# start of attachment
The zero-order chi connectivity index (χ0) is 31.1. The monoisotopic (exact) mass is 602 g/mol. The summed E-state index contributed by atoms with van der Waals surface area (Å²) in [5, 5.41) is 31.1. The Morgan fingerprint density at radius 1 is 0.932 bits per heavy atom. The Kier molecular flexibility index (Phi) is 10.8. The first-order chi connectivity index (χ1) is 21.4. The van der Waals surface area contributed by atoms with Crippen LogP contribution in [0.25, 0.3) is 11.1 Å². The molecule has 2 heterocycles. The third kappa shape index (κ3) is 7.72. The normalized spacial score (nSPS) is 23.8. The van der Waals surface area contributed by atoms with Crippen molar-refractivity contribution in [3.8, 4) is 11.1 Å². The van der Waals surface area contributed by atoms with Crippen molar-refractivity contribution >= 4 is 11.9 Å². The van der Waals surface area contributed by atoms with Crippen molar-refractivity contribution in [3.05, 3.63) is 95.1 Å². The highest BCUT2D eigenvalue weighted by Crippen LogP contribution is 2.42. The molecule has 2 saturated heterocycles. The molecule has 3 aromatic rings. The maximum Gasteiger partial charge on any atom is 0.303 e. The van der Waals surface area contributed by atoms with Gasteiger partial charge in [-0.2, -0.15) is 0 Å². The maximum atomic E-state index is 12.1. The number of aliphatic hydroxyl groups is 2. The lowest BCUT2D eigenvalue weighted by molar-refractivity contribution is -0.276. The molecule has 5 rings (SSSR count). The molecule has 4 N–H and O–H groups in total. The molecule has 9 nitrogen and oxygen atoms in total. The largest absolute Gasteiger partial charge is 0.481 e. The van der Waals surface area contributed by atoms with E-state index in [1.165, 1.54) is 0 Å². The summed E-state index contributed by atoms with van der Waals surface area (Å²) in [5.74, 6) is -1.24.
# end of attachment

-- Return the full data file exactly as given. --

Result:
The zero-order chi connectivity index (χ0) is 31.1. The monoisotopic (exact) mass is 602 g/mol. The summed E-state index contributed by atoms with van der Waals surface area (Å²) in [5, 5.41) is 31.1. The Morgan fingerprint density at radius 1 is 0.932 bits per heavy atom. The Kier molecular flexibility index (Phi) is 10.8. The first-order chi connectivity index (χ1) is 21.4. The van der Waals surface area contributed by atoms with Crippen LogP contribution in [0.25, 0.3) is 11.1 Å². The molecule has 2 heterocycles. The third kappa shape index (κ3) is 7.72. The normalized spacial score (nSPS) is 23.8. The van der Waals surface area contributed by atoms with Crippen molar-refractivity contribution in [3.8, 4) is 11.1 Å². The van der Waals surface area contributed by atoms with Crippen molar-refractivity contribution >= 4 is 11.9 Å². The van der Waals surface area contributed by atoms with Crippen molar-refractivity contribution in [3.05, 3.63) is 95.1 Å². The highest BCUT2D eigenvalue weighted by Crippen LogP contribution is 2.42. The molecule has 2 saturated heterocycles. The molecule has 3 aromatic rings. The maximum Gasteiger partial charge on any atom is 0.303 e. The van der Waals surface area contributed by atoms with Gasteiger partial charge in [-0.2, -0.15) is 0 Å². The maximum atomic E-state index is 12.1. The number of aliphatic hydroxyl groups is 2. The lowest BCUT2D eigenvalue weighted by molar-refractivity contribution is -0.276. The molecule has 5 rings (SSSR count). The molecule has 4 N–H and O–H groups in total. The molecule has 9 nitrogen and oxygen atoms in total. The largest absolute Gasteiger partial charge is 0.481 e. The van der Waals surface area contributed by atoms with E-state index in [1.165, 1.54) is 0 Å². The summed E-state index contributed by atoms with van der Waals surface area (Å²) in [5.74, 6) is -1.24.